George Mason University
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George Mason University


An Accelerated Core Curriculum for Honors College Students

The Honors College Curriculum is an alternative way to complete the Mason Core general education requirements. For most students, it requires fewer credits to complete the core because our intensive multidisciplinary seminars often count towards more than one Mason Core requirement.

These condensed core classes allow Honors College students to have more space in their schedules to accommodate internships, advanced undergraduate research, study abroad experience, minors, or even double majors.

To complete the Honors College Curriculum, students must fulfill requirements in Research Methods (Requirement I), Honors Seminars (Requirement II), and Advanced Topics (Requirement III). Students must also complete a math requirement, as well as science requirements of their major(s).

Creating a diagram on the white board

The Honors College has a condensed curriculum so students have time to pursue additional academic interests.

Requirement I (Research Methods)
Requirement II (Honors Seminars)

Since HNRS 122, HNRS 130, HNRS 131, HNRS 230, and HNRS 240 are topical classes, you should look at the individual section descriptions to decide which ones are most interesting to you.

Requirement III (Advanced Topics)

At least two advanced topics courses are required for graduation.


The Honors College science requirement mirrors the science requirement of a student’s college and major. Please see the sample schedule for your major for further details on the science courses that will be best for you.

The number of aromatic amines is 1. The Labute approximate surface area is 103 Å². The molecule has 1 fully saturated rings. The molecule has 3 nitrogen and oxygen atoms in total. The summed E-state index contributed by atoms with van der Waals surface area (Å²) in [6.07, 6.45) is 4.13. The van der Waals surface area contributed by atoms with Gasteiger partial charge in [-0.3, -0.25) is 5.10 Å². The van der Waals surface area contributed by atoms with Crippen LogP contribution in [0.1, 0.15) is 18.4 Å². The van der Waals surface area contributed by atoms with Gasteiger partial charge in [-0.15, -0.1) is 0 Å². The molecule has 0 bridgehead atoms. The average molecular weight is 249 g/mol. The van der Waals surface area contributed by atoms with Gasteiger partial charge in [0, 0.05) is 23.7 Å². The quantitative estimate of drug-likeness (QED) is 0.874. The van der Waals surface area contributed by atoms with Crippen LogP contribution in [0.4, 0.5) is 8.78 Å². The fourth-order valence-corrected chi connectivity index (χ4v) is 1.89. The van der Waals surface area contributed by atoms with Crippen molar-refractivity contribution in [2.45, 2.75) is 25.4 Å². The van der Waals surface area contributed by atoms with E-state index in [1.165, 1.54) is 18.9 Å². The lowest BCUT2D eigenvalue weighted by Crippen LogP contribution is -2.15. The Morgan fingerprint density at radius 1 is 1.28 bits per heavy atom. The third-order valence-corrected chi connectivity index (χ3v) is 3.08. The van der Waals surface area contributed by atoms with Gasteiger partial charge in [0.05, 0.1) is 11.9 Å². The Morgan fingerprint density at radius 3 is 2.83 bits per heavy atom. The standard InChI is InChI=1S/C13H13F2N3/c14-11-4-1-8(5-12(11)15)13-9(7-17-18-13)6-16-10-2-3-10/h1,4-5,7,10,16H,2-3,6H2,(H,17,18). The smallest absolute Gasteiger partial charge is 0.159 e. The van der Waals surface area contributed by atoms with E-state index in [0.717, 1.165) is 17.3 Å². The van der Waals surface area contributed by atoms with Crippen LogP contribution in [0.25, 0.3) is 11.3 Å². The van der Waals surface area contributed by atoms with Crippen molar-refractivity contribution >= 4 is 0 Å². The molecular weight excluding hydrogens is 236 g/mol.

Each Honors College student must take or have transfer credit for one or more approved math courses, depending on major, to satisfy the quantitative reasoning requirement.

The only courses that satisfy this requirement for the Honors College are:

Which math course is right for you?

Majors may have specific math requirements, so please consult the advising sheet for the majors that interest you to understand what those majors require.

Honors College students fulfill their quantitative reasoning requirements in various ways.

Most (but not all) students in the humanities, social sciences, as well as some students in life and health sciences

  • HNRT 125: A Liberal Arts Approach to Calculus (for those with little or no prior calculus experience)
  • HNRT 225: Applied Calculus (for students who have taken calculus in High School), or
  • MATH 111H: Linear Mathematical Modeling 
  • Any of the approved math classes from the above list you have placed into.

Students pursuing degrees from the School of Business

  • MATH 108: Introductory Calculus with Business Applications, or
  • HNRT 225: Applied Calculus (for students who have taken calculus in High School),

Students interested in fields with more rigorous quantitative requirements, including economics, computer science, engineering, and most natural sciences.

  • MATH 113: Analytic Geometry and Calculus I, or
  • MATH 123: Calculus with Algebra/Trigonometry, Part A & MATH 124: Calculus with Algebra/Trigonometry, Part B

Math placement

Students interested in MATH 108, MATH 113, or the MATH 123 & 124 sequence must take Mason’s Math Placement Test or earn qualifying scores on an AP Calculus or IB Math exam. If you do not place into the Math course required by your major, you needn’t fear – simply ask your advisor about your options. You may simply need to take some pre-requisite courses first.

Students who intend to take HNRT 125 or HNRT 225 (for students who have already taken an introductory calculus course) are not required to take the Math Placement Test. However, if they have an SAT quantitative score lower than 540 or an ACT quantitative score lower than 22, and cannot pass the Algebra I portion of the Math Placement Test, they are strongly encouraged to take MATH 008, the Mason Online Algebra Program.